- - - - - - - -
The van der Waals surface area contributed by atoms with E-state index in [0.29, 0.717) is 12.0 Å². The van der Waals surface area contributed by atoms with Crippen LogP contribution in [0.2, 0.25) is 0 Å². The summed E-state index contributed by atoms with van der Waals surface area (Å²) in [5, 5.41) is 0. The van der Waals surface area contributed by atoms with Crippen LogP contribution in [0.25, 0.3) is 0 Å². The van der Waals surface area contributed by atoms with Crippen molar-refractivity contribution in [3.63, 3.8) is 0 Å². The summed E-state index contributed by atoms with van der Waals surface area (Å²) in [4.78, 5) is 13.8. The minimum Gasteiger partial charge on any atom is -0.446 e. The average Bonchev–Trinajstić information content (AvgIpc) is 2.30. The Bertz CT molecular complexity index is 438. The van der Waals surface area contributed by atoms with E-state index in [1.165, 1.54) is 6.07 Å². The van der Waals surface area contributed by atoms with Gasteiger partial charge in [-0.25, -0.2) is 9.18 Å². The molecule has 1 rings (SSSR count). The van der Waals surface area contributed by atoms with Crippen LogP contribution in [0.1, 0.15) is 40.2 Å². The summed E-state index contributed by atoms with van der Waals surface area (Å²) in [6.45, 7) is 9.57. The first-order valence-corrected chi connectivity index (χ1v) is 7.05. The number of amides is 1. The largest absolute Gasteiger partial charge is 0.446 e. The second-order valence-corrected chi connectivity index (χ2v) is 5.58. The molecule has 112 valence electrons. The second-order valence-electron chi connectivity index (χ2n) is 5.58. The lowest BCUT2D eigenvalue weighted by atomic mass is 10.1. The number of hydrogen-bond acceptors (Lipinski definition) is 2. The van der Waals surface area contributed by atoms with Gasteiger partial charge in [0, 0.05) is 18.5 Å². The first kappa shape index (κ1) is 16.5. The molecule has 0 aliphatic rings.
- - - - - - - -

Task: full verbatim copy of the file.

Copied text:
The van der Waals surface area contributed by atoms with E-state index in [0.29, 0.717) is 12.0 Å². The van der Waals surface area contributed by atoms with Crippen LogP contribution in [0.2, 0.25) is 0 Å². The summed E-state index contributed by atoms with van der Waals surface area (Å²) in [5, 5.41) is 0. The van der Waals surface area contributed by atoms with Crippen LogP contribution in [0.25, 0.3) is 0 Å². The van der Waals surface area contributed by atoms with Crippen molar-refractivity contribution in [3.63, 3.8) is 0 Å². The summed E-state index contributed by atoms with van der Waals surface area (Å²) in [4.78, 5) is 13.8. The minimum Gasteiger partial charge on any atom is -0.446 e. The average Bonchev–Trinajstić information content (AvgIpc) is 2.30. The Bertz CT molecular complexity index is 438. The van der Waals surface area contributed by atoms with E-state index in [1.165, 1.54) is 6.07 Å². The van der Waals surface area contributed by atoms with Gasteiger partial charge in [-0.25, -0.2) is 9.18 Å². The molecule has 1 rings (SSSR count). The van der Waals surface area contributed by atoms with Crippen LogP contribution in [0.1, 0.15) is 40.2 Å². The summed E-state index contributed by atoms with van der Waals surface area (Å²) in [6.45, 7) is 9.57. The first-order valence-corrected chi connectivity index (χ1v) is 7.05. The number of amides is 1. The largest absolute Gasteiger partial charge is 0.446 e. The second-order valence-corrected chi connectivity index (χ2v) is 5.58. The molecule has 112 valence electrons. The second-order valence-electron chi connectivity index (χ2n) is 5.58. The lowest BCUT2D eigenvalue weighted by atomic mass is 10.1. The number of hydrogen-bond acceptors (Lipinski definition) is 2. The van der Waals surface area contributed by atoms with Gasteiger partial charge in [0, 0.05) is 18.5 Å². The first kappa shape index (κ1) is 16.5. The molecule has 0 aliphatic rings.